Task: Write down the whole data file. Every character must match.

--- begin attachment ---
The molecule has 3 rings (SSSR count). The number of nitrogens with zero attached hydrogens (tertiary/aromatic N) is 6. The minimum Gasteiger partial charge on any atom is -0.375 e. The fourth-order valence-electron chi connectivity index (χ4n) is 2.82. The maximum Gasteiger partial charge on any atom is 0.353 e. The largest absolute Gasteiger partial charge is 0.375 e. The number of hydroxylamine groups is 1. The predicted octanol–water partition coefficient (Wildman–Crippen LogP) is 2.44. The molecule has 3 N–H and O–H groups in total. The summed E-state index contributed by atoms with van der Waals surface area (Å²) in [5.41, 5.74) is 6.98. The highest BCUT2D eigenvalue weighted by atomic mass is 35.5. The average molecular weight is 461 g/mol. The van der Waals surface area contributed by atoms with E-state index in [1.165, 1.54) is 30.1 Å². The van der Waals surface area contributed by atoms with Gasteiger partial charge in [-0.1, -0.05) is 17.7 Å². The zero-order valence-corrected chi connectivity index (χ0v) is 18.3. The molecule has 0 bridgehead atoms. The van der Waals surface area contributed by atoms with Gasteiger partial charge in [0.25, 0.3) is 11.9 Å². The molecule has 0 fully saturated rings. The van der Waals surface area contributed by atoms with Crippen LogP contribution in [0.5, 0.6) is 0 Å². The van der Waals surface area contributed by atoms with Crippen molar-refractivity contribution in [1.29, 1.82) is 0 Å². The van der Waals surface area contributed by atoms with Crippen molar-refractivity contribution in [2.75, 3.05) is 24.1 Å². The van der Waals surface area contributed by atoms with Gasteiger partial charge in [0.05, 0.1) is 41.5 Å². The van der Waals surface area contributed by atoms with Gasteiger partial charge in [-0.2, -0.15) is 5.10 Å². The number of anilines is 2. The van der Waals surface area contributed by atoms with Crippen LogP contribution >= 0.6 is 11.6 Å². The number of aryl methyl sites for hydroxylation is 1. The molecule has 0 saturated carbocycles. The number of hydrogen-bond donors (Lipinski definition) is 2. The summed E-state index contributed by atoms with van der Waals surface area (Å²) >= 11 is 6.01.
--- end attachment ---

The molecule has 3 rings (SSSR count). The number of nitrogens with zero attached hydrogens (tertiary/aromatic N) is 6. The minimum Gasteiger partial charge on any atom is -0.375 e. The fourth-order valence-electron chi connectivity index (χ4n) is 2.82. The maximum Gasteiger partial charge on any atom is 0.353 e. The largest absolute Gasteiger partial charge is 0.375 e. The number of hydroxylamine groups is 1. The predicted octanol–water partition coefficient (Wildman–Crippen LogP) is 2.44. The molecule has 3 N–H and O–H groups in total. The summed E-state index contributed by atoms with van der Waals surface area (Å²) in [5.41, 5.74) is 6.98. The highest BCUT2D eigenvalue weighted by atomic mass is 35.5. The average molecular weight is 461 g/mol. The van der Waals surface area contributed by atoms with E-state index in [1.165, 1.54) is 30.1 Å². The van der Waals surface area contributed by atoms with Gasteiger partial charge in [-0.1, -0.05) is 17.7 Å². The zero-order valence-corrected chi connectivity index (χ0v) is 18.3. The molecule has 0 bridgehead atoms. The van der Waals surface area contributed by atoms with Gasteiger partial charge in [0.25, 0.3) is 11.9 Å². The molecule has 0 fully saturated rings. The van der Waals surface area contributed by atoms with Crippen LogP contribution in [0.5, 0.6) is 0 Å². The van der Waals surface area contributed by atoms with Crippen molar-refractivity contribution in [1.29, 1.82) is 0 Å². The van der Waals surface area contributed by atoms with Crippen molar-refractivity contribution in [2.75, 3.05) is 24.1 Å². The van der Waals surface area contributed by atoms with Gasteiger partial charge in [0.05, 0.1) is 41.5 Å². The van der Waals surface area contributed by atoms with Gasteiger partial charge in [-0.2, -0.15) is 5.10 Å². The number of anilines is 2. The van der Waals surface area contributed by atoms with Crippen LogP contribution >= 0.6 is 11.6 Å². The number of aryl methyl sites for hydroxylation is 1. The molecule has 0 saturated carbocycles. The number of hydrogen-bond donors (Lipinski definition) is 2. The summed E-state index contributed by atoms with van der Waals surface area (Å²) >= 11 is 6.01.